Learn about the different coffee processing methods in this short lecture taught by our Technical Services Manager, Emma Sage. See the transcript of this...Read the Whole Lessons Post
Post-harvest processing is a critical element of coffee production, providing an opportunity for growers to develop and enhance the flavor of their coffees, in turn helping them increase their coffee quality and differentiate their product in the market.
We at Coffee Quality Institute (CQI) have long emphasized the importance of post-harvest processing on coffee quality, and in 2017 we launched the Q Processing Program to help professionalize the process and to certify processing competency among various actors in the supply chain.
Q Processing has been expanding to coffee-producing regions around the world in the years since it launched, and in late 2018, we were excited to bring the first Q Processing Level 2 class to Coffea arabica’s birthplace of Ethiopia! Sponsored by the International Trade Centre, Ethiopian Women in Coffee, and Little City Coffee Roasters, the course took place Nov. 18-23 at the Hambela Processing Facility of Metad PLC, and included nine attendees.
Leading the Level 2 course was Q Processing Instructor Joel Shuler, who founded the Austin, Texas-based Little City Coffee Roasters. While CQI had previously offered the Q Processing Level 1 course in Africa, Joel debuted the field-based Level 2 course, which is geared toward coffee professionals who work regularly with post-harvest processing. “It is humbling to go to arabica coffee's homeland to teach a class on best practices in a place that has produced coffee for thousands of years and continues to produce some of the world's best coffees,” Joel says.
The Q Processing Level 2 course is a six-day program designed for students who have had significant hands-on coffee processing experience through multiple harvests. The course uses lectures, cuppings, and hands-on processing instruction to explore the scientific and theoretical foundations of coffee processing, as well as good practices and quality control in the main processing methods (natural, honey, and washed).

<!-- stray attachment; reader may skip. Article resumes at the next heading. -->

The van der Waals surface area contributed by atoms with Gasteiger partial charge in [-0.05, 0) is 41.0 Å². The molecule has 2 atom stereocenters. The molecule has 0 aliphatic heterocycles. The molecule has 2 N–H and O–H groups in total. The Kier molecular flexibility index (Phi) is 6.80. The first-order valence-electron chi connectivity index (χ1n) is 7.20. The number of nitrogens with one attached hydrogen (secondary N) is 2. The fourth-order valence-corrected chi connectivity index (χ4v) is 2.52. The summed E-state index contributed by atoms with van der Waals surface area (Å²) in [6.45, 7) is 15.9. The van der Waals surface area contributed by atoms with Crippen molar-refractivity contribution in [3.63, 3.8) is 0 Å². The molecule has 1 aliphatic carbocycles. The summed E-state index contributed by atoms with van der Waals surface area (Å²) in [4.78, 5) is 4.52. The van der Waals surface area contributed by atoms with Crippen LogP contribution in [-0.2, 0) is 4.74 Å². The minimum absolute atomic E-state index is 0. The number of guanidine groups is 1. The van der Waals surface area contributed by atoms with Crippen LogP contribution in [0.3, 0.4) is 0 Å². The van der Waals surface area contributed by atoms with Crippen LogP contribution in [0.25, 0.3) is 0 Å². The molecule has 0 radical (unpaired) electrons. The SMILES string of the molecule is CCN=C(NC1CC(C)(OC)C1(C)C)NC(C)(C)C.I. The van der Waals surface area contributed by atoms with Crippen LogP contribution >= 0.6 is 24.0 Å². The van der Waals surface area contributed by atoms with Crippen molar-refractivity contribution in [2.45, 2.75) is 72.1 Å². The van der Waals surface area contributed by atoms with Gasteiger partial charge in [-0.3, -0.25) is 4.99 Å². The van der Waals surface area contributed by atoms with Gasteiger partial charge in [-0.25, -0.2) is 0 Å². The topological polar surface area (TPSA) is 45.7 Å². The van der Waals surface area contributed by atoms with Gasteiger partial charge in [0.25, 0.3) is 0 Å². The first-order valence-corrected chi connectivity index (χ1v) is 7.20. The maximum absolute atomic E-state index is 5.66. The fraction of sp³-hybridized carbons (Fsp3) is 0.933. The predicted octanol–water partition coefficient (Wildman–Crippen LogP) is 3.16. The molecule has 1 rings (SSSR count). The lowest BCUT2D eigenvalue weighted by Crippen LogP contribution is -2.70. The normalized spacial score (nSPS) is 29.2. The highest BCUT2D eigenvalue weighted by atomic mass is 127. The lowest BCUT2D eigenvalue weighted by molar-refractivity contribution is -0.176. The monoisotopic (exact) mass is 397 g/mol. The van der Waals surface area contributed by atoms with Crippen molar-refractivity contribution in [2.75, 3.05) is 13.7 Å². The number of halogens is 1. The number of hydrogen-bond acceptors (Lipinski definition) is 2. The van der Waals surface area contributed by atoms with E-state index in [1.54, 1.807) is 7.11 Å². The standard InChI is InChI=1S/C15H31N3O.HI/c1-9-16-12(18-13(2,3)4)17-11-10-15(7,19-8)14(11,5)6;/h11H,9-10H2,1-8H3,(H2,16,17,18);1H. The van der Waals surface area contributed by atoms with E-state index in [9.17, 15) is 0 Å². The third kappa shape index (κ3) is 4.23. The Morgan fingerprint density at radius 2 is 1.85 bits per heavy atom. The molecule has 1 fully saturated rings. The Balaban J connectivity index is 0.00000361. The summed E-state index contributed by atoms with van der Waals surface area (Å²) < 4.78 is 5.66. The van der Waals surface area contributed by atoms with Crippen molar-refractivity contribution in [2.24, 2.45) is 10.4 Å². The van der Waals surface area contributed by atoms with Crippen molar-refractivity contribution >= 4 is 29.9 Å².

Joel says that one of the key benefits of the Q Processing course is that it helps attendees acquire the skills they need to better recognize and achieve high-quality coffee. “The reality is that value aggregation is still largely not occurring at source, and the communities that have historically produced coffee can benefit from access to information and training on recent developments and technologies,” he says.
The course would not have been possible without the sponsorship of International Trade Centre, Ethiopian Women in Coffee, and Little City Coffee Roasters, as well as the generous hosting by Metad PLC. Sara Yirga, event organizer of Ethiopian Women in Coffee, says the course provided invaluable training that strengthens the country’s coffee sector. “Organizing trainings to close the gap in knowledge and skills is our main focus as EWiC,” she says. “We are honored and so proud to be able to conduct such an important training.”
While two women attended the first Q Processing Level 2 course in Africa, Sara says that the organization hopes to include more women in future Q Processing trainings. “We hope to continue bringing the best of expertise and professional trainings to those who couldn’t make it this time, and to more women in the coffee value chain,” she says.
One of the Q Processing Level 2 attendees, Dehab Mefin of Diamond Enterprise PLC/Dahab Coffee, says the course was an important learning experience. “The Q processing training is the best training I ever had in the coffee sector, especially for me as a producer,” Dehab said. “It is an eye-opener to try out the same coffee with different processes and procedures, enabling significant aspects of the coffee to be noticed.”
With the first Q Processing Level 2 course in Africa now complete, CQI and Joel look forward to continuing to expand the program in Africa and beyond. “Coffee is an incredibly difficult product to produce well, and it is my hope that as the world continues to discover the complexities of specialty coffee, the diverse populations that produce it will gain recognition as craft-beverage producers alongside the likes of Scottish distillers, French winemakers, and American craft brewers,” Joel says. “CQI has developed a training program to help make this a reality, and it's an honor and a privilege for me to be able to participate in it and bring the program to Africa.”
Learn about the difference between coffee Pulp and Mucilage in this short lecture taught by our Technical Services Manager, Emma Sage. See the transcript...Read the Whole Lessons Post
Tune in for this Coffee Fruit Anatomy lesson taught by our Technical Services Manager, Emma Sage. See the transcript of this lesson here. See...Read the Whole Lessons Post